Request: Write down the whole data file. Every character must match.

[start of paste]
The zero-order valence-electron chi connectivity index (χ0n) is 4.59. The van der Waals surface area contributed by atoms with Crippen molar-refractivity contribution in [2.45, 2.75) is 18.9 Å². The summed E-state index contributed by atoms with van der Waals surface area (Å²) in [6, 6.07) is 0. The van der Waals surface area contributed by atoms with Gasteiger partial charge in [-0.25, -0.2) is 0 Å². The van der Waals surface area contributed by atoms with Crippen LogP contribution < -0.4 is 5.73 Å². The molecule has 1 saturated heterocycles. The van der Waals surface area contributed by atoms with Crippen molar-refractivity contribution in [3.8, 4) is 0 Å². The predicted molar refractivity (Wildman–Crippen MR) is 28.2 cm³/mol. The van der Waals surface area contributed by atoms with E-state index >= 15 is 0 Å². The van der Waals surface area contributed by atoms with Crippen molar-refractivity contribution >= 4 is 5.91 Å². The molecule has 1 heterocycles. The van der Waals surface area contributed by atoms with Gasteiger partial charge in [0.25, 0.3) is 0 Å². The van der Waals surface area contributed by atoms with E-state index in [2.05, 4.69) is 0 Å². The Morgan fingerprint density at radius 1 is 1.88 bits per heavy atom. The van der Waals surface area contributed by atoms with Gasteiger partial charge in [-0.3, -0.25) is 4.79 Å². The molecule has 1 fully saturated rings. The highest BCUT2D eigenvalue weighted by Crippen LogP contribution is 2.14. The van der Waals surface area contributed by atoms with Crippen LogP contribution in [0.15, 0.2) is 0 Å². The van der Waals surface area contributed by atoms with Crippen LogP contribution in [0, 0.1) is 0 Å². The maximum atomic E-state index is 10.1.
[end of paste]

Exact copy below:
The zero-order valence-electron chi connectivity index (χ0n) is 4.59. The van der Waals surface area contributed by atoms with Crippen molar-refractivity contribution in [2.45, 2.75) is 18.9 Å². The summed E-state index contributed by atoms with van der Waals surface area (Å²) in [6, 6.07) is 0. The van der Waals surface area contributed by atoms with Gasteiger partial charge in [-0.25, -0.2) is 0 Å². The van der Waals surface area contributed by atoms with Crippen LogP contribution < -0.4 is 5.73 Å². The molecule has 1 saturated heterocycles. The van der Waals surface area contributed by atoms with Crippen molar-refractivity contribution in [3.8, 4) is 0 Å². The predicted molar refractivity (Wildman–Crippen MR) is 28.2 cm³/mol. The van der Waals surface area contributed by atoms with E-state index >= 15 is 0 Å². The van der Waals surface area contributed by atoms with Crippen molar-refractivity contribution >= 4 is 5.91 Å². The molecule has 1 heterocycles. The van der Waals surface area contributed by atoms with Gasteiger partial charge in [0.25, 0.3) is 0 Å². The van der Waals surface area contributed by atoms with E-state index in [2.05, 4.69) is 0 Å². The Morgan fingerprint density at radius 1 is 1.88 bits per heavy atom. The van der Waals surface area contributed by atoms with Gasteiger partial charge in [-0.3, -0.25) is 4.79 Å². The molecule has 1 fully saturated rings. The highest BCUT2D eigenvalue weighted by Crippen LogP contribution is 2.14. The van der Waals surface area contributed by atoms with Crippen LogP contribution in [0.15, 0.2) is 0 Å². The van der Waals surface area contributed by atoms with Crippen LogP contribution in [0, 0.1) is 0 Å². The maximum atomic E-state index is 10.1.